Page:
The relationship between motion frequency and CC probability are shown in Figure 6. For all three experiments, the probability of CC is zero at low motion frequencies, and increases as the motion frequency increases. Unlike the results from the current study, there is a drop-off at a higher motion frequency. To determine whether this result is seen across subjects, we again fitted a regression line for each participant, and tested whether they are positive using t-tests. For all three groups, we found positive slopes for all subjects, supported by t-tests (EE: t(8) = 4.04, p = 0.004, 95% CI = [0.27 1.00]; NE1: t(23) = 9.76, p < 0.0001, 95% CI = [0.32 0.49]; NE2: t(38) = 12.45, p < 0.0001, 95% CI = [0.54 0.74]).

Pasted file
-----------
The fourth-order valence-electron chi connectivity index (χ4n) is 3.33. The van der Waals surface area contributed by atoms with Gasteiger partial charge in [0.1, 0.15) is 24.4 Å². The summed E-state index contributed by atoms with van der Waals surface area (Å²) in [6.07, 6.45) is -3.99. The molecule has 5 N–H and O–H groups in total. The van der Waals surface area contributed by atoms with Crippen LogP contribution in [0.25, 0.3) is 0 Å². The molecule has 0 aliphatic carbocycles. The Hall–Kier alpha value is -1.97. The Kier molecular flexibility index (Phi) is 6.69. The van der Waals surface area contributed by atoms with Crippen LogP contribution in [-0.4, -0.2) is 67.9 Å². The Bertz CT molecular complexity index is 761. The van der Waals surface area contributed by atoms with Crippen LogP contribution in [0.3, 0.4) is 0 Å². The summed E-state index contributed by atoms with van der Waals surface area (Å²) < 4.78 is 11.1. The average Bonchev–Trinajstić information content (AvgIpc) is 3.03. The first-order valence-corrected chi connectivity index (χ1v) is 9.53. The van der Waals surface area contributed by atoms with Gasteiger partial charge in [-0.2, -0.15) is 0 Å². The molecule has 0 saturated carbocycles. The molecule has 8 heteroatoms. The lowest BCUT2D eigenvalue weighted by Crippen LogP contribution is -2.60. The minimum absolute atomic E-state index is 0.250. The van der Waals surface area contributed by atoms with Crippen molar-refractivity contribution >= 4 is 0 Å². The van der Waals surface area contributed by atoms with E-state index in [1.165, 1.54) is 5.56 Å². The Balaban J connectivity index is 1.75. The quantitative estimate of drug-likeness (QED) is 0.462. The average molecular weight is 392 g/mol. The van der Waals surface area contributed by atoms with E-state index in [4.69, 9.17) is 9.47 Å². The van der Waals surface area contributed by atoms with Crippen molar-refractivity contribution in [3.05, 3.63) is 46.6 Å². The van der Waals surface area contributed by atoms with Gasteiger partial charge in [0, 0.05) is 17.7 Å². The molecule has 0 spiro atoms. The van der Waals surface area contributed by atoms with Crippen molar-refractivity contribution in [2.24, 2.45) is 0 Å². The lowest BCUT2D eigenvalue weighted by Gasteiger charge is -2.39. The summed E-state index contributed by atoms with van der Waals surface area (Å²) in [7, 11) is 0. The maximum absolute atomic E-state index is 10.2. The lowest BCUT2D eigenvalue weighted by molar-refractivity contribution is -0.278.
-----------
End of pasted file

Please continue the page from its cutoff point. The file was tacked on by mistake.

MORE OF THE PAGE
FIGURE 6. Relationship between motion frequency and probability of CC taken from two-player mirror games. The data is as presented in Figure 5, but the data is from two-player mirror games run in previous experiments. Details of the three groups (EE, NE1, and NE2) can be found in Table 3.
Comparison between the Experiments